Download the Free Unbound MEDLINE PubMed App to your smartphone or tablet.
Available for iPhone, iPad, iPod touch, and Android.
- C2 pars/pedicle screws in management of craniocervical and upper cervical instability. [Journal Article]
- Asian Spine J 2014 Apr; 8(2):156-60.
A retrospective study.To evaluate the efficacy and the safety of craniocervical and upper cervical stabilization by using C2 pars/pedicle screw fixations.The management of craniocervical and upper cervical instability has progressed over the past two decades due to good achievements in the instrumentation and the increased awareness on spinal anatomy and biomechanics. However, there is insufficient studies or solid conclusions on this topic, thus, we tried to investigate and present our findings.Twenty-two patients were operated upon and were followed up from March 2008 to October 2010. One patient had craniocervical instability (post-surgical), 15 patients had atlantoaxial instability of different etiologies (trauma, tumors, inflammatory and degenerative) and 6 patients had hangman fractures. Patients' ages ranged from 18 to 52 years old. with 5 female patients and 17 male patients.Radiological follow ups performed immediately post-operation showed good screw positioning and complete reductions in nearly all the cases. All patients were followed up for more than one year. Sound fusions were observed among all patients.The use of pars/pedicle screws is a very effective, sound, safe and easy surgical modality for treating craniocervical, atlantoaxial and upper cervical instabilities. Increasing studies for the biomechanics of this important region and longer periods of follow-ups are necessary to document the usefulness of this modality when treating such patients.
- [Biomechanical modelling of the wrist joint]. [English Abstract, Journal Article]
- Z Orthop Unfall 2014 Apr; 152(2):161-9.
Background:The hand represents one of the most complex joint mechanisms of the human body. The hand is also an important communication medium. The spectrum of today's hand injuries reaches from minor damage up to complex traumata with loss of several functional aspects. Enormous subsequent economic costs result. The therapeutic re-establishment of the equilibrium between maximum stress and the actual applied stress is the condition for a lifelong joint function. Material and
Methods:A literature review about biomechanical wrist models was realised. The previous models found in the literature were systematically analysed as well as verifying their suitability for clinical use regarding pathological changes, therapy approaches and modelling/simulation approaches, respectively, of wrist injuries.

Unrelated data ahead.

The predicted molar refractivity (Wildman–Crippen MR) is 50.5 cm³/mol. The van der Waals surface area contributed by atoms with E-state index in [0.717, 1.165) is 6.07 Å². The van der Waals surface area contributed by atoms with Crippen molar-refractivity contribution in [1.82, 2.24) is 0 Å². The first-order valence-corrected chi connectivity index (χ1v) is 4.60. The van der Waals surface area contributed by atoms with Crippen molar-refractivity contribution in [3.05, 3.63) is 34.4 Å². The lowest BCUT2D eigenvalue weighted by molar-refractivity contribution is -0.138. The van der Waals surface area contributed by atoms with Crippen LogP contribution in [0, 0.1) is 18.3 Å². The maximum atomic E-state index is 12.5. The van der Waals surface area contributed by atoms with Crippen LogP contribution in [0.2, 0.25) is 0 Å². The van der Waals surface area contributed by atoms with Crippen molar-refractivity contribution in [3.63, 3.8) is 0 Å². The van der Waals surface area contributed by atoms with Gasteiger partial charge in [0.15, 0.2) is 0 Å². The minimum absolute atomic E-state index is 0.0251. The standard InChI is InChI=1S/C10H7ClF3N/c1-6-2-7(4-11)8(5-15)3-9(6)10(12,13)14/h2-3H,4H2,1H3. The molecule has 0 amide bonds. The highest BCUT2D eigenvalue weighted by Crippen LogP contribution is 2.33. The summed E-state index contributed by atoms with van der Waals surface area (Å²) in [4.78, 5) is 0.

Results:The return of the wrist joint biomechanics to the normal condition is a key factor for a successful therapy. Furthermore, it is important for the re-establishment of an unimpaired joint function. Currently, there exist only simplified descriptions and models of the wrist joint, approximated by technical joints and furthermore, they are partially contradictory. Therefore, no uniform validated biomechanical wrist model exists as yet.
Conclusion:Regarding the arising complex clinical problems, however, a valid biomechanical wrist joint model would be necessary as assistance, in order to improve the success of systematised therapies on the basis of computer-aided model-based planning and intervention.
- Role of sost in wnt signal pathway in osteoporosis rats and regulating effect of soybean isoflavones on wnt signal pathway. [JOURNAL ARTICLE]
- Mol Biol Rep 2014 Apr 24.
To explore the mechanism of soybean isoflavones (SI) on OVX-induced osteoporosis, we investigated the effect of SI on Wnt signaling that emerged as a novel key pathway for promoting bone formation. Results showed that SI decreased bone mineral elements loss, improved biomechanics parameters in OVX rats. Wnt3a activation can promote the dissociation of β-catenin complexes, release of β-catenin monomer and inhibition of β-catenin monomer degradation. SI decreased sost mRNA and sclerosteosis protein expression in a dose-dependent manner, and increased β-catenin proteins expression in femur of OVX rats. These data suggest that SI suppresses the canonical Wnt signal in OVX rats, partially through the enhancement of the dickkopf-1 production. OVX results in decreased estrogen level in rats. SI act as inhibitors of Wnt-mediated activation of by competitively binding to LRP5, and subsequently downregulating β-catenin gene.